5. The Common Tongue Has to be Performed

The common tongue is a crude communication tool which you actually have to deploy at the table. Maybe it's an SOS style system of taps and pauses. Maybe it is comprised of words, but there is a strictly limited list of, say, 51 or 101 that you can use. Maybe it is made up of gestures. Much hilarity ensues. 

17 comments:

  1. Great stuff! It actually gave me an idea to make alignment languages more interesting as a sort of common tongue. You can learn an alignment language, but to actually be able to speak it and communicte, you need to act for a while as if you belonged to that alignment, so you are in the right wave-length.

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    1. Alignment languages are on the list with underwater adventures and flying combat of 'things we need to OSRify'.

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  2. I read a great memoir a few years ago (the name escapes me) where (decades ago) the western author describes learning to speak Japanese in a monastery, before going on to work in Japanese business. Apparently, his Japanese stood out because at the time many western men in Japan learned to speak much more colloquial Japanese from *ahem* lady friends. Apparently the Japanese workers found westerners that confidently gave presentations while sounding like prostitutes hilarious. Maybe how and where the PC learned to speak the language could make their life easier/harder depending on the context (perhaps without the PC knowing)?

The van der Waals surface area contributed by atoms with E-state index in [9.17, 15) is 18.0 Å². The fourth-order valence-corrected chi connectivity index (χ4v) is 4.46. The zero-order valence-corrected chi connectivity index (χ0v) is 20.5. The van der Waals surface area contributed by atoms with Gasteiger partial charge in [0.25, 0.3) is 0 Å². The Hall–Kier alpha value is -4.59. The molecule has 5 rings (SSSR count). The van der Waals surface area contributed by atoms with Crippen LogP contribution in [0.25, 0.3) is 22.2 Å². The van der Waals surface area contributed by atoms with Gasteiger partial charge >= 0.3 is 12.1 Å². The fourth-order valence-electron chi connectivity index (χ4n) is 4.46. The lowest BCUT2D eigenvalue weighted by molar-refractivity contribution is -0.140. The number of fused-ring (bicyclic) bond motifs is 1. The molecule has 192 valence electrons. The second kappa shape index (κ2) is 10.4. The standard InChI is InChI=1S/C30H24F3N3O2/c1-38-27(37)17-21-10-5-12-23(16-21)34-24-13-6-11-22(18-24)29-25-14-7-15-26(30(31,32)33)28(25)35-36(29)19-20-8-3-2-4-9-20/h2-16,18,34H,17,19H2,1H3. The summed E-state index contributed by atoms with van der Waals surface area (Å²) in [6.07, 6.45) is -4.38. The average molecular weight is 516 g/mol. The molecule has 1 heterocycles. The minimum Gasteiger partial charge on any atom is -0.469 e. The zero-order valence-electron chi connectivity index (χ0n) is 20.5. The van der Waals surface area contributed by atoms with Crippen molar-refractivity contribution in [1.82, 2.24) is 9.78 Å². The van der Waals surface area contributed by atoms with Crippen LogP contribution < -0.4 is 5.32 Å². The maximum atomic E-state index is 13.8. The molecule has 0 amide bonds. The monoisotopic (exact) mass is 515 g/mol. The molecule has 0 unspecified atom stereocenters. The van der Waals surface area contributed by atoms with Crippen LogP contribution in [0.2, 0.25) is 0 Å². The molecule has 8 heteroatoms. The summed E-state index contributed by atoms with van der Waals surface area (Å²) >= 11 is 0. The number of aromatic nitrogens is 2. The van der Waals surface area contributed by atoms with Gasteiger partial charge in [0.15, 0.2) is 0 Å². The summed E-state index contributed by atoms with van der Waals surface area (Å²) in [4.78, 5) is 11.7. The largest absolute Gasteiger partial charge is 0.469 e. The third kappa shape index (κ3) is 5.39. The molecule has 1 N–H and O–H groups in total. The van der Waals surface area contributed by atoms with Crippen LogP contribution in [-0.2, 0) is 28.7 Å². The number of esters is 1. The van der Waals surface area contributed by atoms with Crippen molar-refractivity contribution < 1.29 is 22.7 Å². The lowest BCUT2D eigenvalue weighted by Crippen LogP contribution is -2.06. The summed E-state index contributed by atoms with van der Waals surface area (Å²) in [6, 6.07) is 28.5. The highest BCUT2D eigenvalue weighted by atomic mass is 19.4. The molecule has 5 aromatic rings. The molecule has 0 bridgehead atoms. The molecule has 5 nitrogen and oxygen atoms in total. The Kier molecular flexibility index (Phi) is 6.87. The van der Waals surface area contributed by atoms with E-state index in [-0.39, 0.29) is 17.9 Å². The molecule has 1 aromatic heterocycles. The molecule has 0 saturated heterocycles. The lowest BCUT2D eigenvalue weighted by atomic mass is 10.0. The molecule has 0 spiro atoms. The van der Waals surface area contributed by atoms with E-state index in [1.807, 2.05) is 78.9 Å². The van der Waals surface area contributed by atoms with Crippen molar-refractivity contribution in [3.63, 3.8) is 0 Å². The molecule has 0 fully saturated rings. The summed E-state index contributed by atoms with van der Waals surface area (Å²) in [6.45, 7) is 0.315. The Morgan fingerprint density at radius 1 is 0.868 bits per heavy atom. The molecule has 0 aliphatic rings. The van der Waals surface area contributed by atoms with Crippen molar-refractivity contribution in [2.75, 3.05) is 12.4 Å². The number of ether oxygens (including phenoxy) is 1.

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    1. I think that would be important. If you are attempting to talk to a king or a baron and you sound like a peasant it could make a big difference. The assistance you get and thus the success of your quest could hinge on who your language tutor was.

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    2. This is a perennial issue. Japanese female and male speech is markedly different, so woe betide any non-Japanese man trying to learn the language from a girlfriend.

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    3. Though if he’s lucky his GF will be able to speak with “ore” or “boku” at least enough to teach him the ropes! ;)

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  3. I've noodled on the language problem for a while.